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The famous bishop, Charles Mac Cuillenan, in the Psalter of Cajhel, informs us that the Britons descended originally, or were so called, from this Briotan Maol, and several other most ancient manuscripts give the fame account; one of them fays:

"The brave Nemedian train,

"Under Briotan, launch into the main;

"A prince, whom all the ancient annals trace

"As the great founder of the British race."

Another poet and antiquary makes the fame declaration; thus:

"The warlike Welch the great Briotan claim, "To be the sounder of the British name."

This, in our opinion, seems to be the true source of the word Britannia, whatever may have been faid by different authors of its having been derived of Brutus, or Braatanac, . faid to be a Phœnician expression. Camden asterts the fame in these words: Britannia die!a ejl a quodam qui vocabatur Brit anus.

That this Briotan, or Britan, may have been the origin of the name of this island, I can readily assent to; but not that he was the father of the Britijh race; because he was a Magogian by descent, and none but Gomerians first peopled this Britijh i//and: nor Ireland, but the issue of Magog. And, indeed, there are many things which are strenuously asserted by several authors, regarding ancient history, which the records of Irela?id are capable of clearing up, many of which I hope to throw some light upon. 4 I must I must again lament, that so sew men of genius, who have great talents for promoting historical knowledge, understand that noble language in which they are wrote; or, that some means were not devised to facilitate the study of them, for the benefit of poets, as well as historians, of our own times. However, thus did the poor remains of the Nemedians, who lived under the tyranny of their African masters in Ireland, endure the greatest oppression, till the arrival of the Firbolgs, who were the descendants of Simon Breac, mentioned before; and this was about two hundred and sixteen or seventeen years after the death of Neinedius; which is recorded by a very ancient poet, as. a • confirmation of what is mentioned by the Psalters, and other records, of this fact.

"Seventeen above two hundred years had pass'd,

Since first Nemedius landed on the coast; "Till the bold Firbolgs left the Grecian shore "For liberty, and would be slaves no more"."

-it will be entertaining, in this place, to shew whence they derived the name Firbolg; and, at the fame time, give a sufficient reason for their revolt from Greece, to avoid a most cruel flavery they underwent there. It must be observed, that, although these people went under this name in general, they had three denominations from the business they were employed in; for the Grecians^ at that time, were carrying on several great works, some of which were the sinking a great number of wells and canals, for public, as well as private use, and the improving and cultivating the land upon the hills, with the earth dug out of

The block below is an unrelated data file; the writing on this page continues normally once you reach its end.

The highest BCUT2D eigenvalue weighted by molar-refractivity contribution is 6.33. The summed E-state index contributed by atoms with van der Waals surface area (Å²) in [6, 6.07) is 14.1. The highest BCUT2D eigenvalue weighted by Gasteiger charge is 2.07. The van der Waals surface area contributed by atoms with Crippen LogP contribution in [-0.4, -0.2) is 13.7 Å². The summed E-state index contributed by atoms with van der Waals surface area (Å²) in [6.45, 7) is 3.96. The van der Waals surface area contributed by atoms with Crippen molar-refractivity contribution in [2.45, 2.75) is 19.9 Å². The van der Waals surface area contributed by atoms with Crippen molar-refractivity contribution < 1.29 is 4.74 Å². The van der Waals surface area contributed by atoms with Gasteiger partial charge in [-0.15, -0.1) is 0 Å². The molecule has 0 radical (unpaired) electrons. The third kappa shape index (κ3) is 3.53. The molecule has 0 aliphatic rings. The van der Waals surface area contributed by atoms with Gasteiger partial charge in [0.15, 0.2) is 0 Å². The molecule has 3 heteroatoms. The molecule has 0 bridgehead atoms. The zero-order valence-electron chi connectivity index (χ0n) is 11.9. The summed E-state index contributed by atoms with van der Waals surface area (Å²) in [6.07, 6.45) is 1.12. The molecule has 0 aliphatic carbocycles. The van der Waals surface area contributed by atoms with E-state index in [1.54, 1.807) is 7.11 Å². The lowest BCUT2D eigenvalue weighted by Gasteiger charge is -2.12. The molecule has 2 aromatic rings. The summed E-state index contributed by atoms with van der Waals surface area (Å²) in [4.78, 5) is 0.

these wells and canals. They had each a separate part to do in this business; thofe who were the diggers, were called Firdhomhnoins, from jir a. man, and dhomhnoin a deep place. Thofe who carried away the earth to the hills, were called Firbolgs, from fir a man, and bolg a. fack, or bag, in which they carried it away; and such as were the guards who defended them at their work, were called Firgailiains, from fir, and gailiain a spear, which was the weapon they used to be armed with; thus they were named. from their employments, and it is now the custom of the Irish to give names to one another from their business, their form, the colour of their hair, or any other accidental circumstance attending them, besides the proper family-name, descended to them from their ancestors. These Firbolgs were the first whofe chiefs were properly called kings; and it is with the five leaders that hrought them out of Greece, the chronology of the kings of Ireland begins.